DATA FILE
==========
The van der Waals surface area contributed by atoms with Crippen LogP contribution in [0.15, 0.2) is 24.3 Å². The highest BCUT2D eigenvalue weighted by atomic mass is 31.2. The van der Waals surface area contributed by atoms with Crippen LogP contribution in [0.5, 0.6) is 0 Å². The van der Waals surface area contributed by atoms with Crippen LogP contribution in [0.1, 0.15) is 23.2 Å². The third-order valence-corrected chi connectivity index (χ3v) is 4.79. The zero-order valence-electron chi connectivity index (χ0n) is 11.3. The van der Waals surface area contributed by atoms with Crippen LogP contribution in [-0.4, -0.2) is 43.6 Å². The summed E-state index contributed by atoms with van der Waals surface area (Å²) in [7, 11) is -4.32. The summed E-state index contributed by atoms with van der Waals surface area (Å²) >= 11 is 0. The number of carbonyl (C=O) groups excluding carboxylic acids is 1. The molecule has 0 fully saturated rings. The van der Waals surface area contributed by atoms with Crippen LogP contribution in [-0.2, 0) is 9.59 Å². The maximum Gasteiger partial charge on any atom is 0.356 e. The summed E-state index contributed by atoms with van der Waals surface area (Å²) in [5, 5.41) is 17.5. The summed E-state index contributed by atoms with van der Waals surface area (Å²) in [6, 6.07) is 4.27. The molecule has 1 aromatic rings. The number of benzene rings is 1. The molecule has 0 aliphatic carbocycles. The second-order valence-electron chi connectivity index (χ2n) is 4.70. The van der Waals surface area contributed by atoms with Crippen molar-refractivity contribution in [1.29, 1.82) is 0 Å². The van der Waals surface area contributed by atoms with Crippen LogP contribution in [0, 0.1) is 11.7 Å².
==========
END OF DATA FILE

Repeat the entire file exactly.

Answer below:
The van der Waals surface area contributed by atoms with Crippen LogP contribution in [0.15, 0.2) is 24.3 Å². The highest BCUT2D eigenvalue weighted by atomic mass is 31.2. The van der Waals surface area contributed by atoms with Crippen LogP contribution in [0.5, 0.6) is 0 Å². The van der Waals surface area contributed by atoms with Crippen LogP contribution in [0.1, 0.15) is 23.2 Å². The third-order valence-corrected chi connectivity index (χ3v) is 4.79. The zero-order valence-electron chi connectivity index (χ0n) is 11.3. The van der Waals surface area contributed by atoms with Crippen LogP contribution in [-0.4, -0.2) is 43.6 Å². The summed E-state index contributed by atoms with van der Waals surface area (Å²) in [7, 11) is -4.32. The summed E-state index contributed by atoms with van der Waals surface area (Å²) >= 11 is 0. The number of carbonyl (C=O) groups excluding carboxylic acids is 1. The molecule has 0 fully saturated rings. The van der Waals surface area contributed by atoms with Crippen LogP contribution in [-0.2, 0) is 9.59 Å². The maximum Gasteiger partial charge on any atom is 0.356 e. The summed E-state index contributed by atoms with van der Waals surface area (Å²) in [5, 5.41) is 17.5. The summed E-state index contributed by atoms with van der Waals surface area (Å²) in [6, 6.07) is 4.27. The molecule has 1 aromatic rings. The number of benzene rings is 1. The molecule has 0 aliphatic carbocycles. The second-order valence-electron chi connectivity index (χ2n) is 4.70. The van der Waals surface area contributed by atoms with Crippen molar-refractivity contribution in [1.29, 1.82) is 0 Å². The van der Waals surface area contributed by atoms with Crippen LogP contribution in [0, 0.1) is 11.7 Å².